With an unknown date and location, Dr. Katherine Willow, a music teacher at Orono Intermediate School, will be heading abroad as part of the Fulbright Teachers for Global Classrooms Program.
Willow was awarded the grant earlier this year and is one of 71 U.S. citizens who will travel abroad. Due to COVID-19 restrictions, plans have not been finalized; however, Willow will be leaving for a yet-unknown foreign county in late spring or early summer. Past Fulbrighters have traveled to Colombia, Morocco, Philippines, Senegal, India and Indonesia.
According to a press release, the Fulbright Program is an international educational exchange program sponsored by the U.S government. It’s purpose is “to increase mutual understanding and build lasting connections between people of the United States and people of other countries. The primary source of funding for the Fulbright Program is an annual appropriation made by the U.S. Congress to the U.S. Department of State’s Bureau of Educational and Cultural Affairs (ECA).”
The foundation for the program is formed by the United Nations’ Sustainable Development Goals. Willow’s work within the program will center on building cultural competence in elementary classrooms. She will focus on “Peace, Justice and Strong Institutions.”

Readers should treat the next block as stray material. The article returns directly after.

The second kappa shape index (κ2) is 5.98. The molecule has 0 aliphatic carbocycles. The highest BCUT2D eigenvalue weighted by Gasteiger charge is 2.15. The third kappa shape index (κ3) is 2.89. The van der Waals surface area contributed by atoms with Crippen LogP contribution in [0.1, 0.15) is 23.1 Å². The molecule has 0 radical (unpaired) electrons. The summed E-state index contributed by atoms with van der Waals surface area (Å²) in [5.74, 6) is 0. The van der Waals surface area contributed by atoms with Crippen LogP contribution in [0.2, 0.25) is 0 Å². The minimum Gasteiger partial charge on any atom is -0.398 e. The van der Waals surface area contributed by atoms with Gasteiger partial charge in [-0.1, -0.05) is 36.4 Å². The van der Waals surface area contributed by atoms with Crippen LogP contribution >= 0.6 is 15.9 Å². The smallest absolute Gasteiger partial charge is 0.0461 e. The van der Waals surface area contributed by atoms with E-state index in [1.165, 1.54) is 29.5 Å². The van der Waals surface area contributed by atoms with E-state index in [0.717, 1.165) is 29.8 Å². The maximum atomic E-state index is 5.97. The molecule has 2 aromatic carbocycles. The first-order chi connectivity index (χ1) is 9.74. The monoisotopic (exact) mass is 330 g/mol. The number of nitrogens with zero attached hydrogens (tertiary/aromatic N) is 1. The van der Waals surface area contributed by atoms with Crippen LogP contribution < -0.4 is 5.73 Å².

“The Fulbright program’s objectives--to engage in educational diplomacy, to conduct youth outreach, to exchange best practices in education, and to improve education in the US and around the world--are compelling goals that really resonate with me,” Willow said. “We need to give our students the tools they need to thrive within increasingly globalized economies and societies and to collaborate within multiple cultural contexts. This requires teachers to first increase their own competence in these areas. The Fulbright program is positioned to give educators the tools they need to do just that.”
Willow has been in the classroom for 15 years. Her teaching career began in Boston, where she taught music, ELL reading and math in a multilingual school. She also co-founded the therapeutic music program at Massachusetts General Hospital. It was then off to New York and Cleveland, where she taught music at a college preparatory school and served as a principal harpist with the Cleveland Philharmonic Orchestra, respectively.
In 2015, she was invited to Cape Town, South Africa, to present at the International Boys Schools Coalition. There was the opportunity to learn from other presenters, share in educational discussion and see South African sites.
“The South African countryside was absolutely stunning; the view atop Table Mountain, the Cape of Good Hope and Kruger National park were jaw-droppingly beautiful,” she said.
Three and a half years ago, she moved to Minnesota to be near family. She is not only teaching at Orono Intermediate but also leads a methods course for future music education at Bethel University.